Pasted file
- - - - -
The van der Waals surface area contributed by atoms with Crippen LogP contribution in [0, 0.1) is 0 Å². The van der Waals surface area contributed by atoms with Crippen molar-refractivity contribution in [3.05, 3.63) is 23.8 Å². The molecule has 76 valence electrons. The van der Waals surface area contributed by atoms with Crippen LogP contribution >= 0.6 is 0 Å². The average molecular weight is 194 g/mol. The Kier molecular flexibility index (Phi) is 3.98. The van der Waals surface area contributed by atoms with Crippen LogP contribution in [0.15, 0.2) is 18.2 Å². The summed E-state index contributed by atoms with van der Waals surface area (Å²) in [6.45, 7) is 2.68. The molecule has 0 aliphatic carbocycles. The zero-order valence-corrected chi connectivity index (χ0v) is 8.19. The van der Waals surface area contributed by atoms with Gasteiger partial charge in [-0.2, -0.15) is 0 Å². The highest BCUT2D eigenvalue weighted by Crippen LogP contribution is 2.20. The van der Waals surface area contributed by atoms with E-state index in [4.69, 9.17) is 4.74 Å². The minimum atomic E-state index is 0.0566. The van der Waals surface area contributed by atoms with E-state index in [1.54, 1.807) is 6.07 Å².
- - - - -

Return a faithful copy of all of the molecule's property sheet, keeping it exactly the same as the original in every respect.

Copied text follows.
The van der Waals surface area contributed by atoms with Crippen LogP contribution in [0, 0.1) is 0 Å². The van der Waals surface area contributed by atoms with Crippen molar-refractivity contribution in [3.05, 3.63) is 23.8 Å². The molecule has 76 valence electrons. The van der Waals surface area contributed by atoms with Crippen LogP contribution >= 0.6 is 0 Å². The average molecular weight is 194 g/mol. The Kier molecular flexibility index (Phi) is 3.98. The van der Waals surface area contributed by atoms with Crippen LogP contribution in [0.15, 0.2) is 18.2 Å². The summed E-state index contributed by atoms with van der Waals surface area (Å²) in [6.45, 7) is 2.68. The molecule has 0 aliphatic carbocycles. The zero-order valence-corrected chi connectivity index (χ0v) is 8.19. The van der Waals surface area contributed by atoms with Gasteiger partial charge in [-0.2, -0.15) is 0 Å². The highest BCUT2D eigenvalue weighted by Crippen LogP contribution is 2.20. The van der Waals surface area contributed by atoms with E-state index in [4.69, 9.17) is 4.74 Å². The minimum atomic E-state index is 0.0566. The van der Waals surface area contributed by atoms with E-state index in [1.54, 1.807) is 6.07 Å².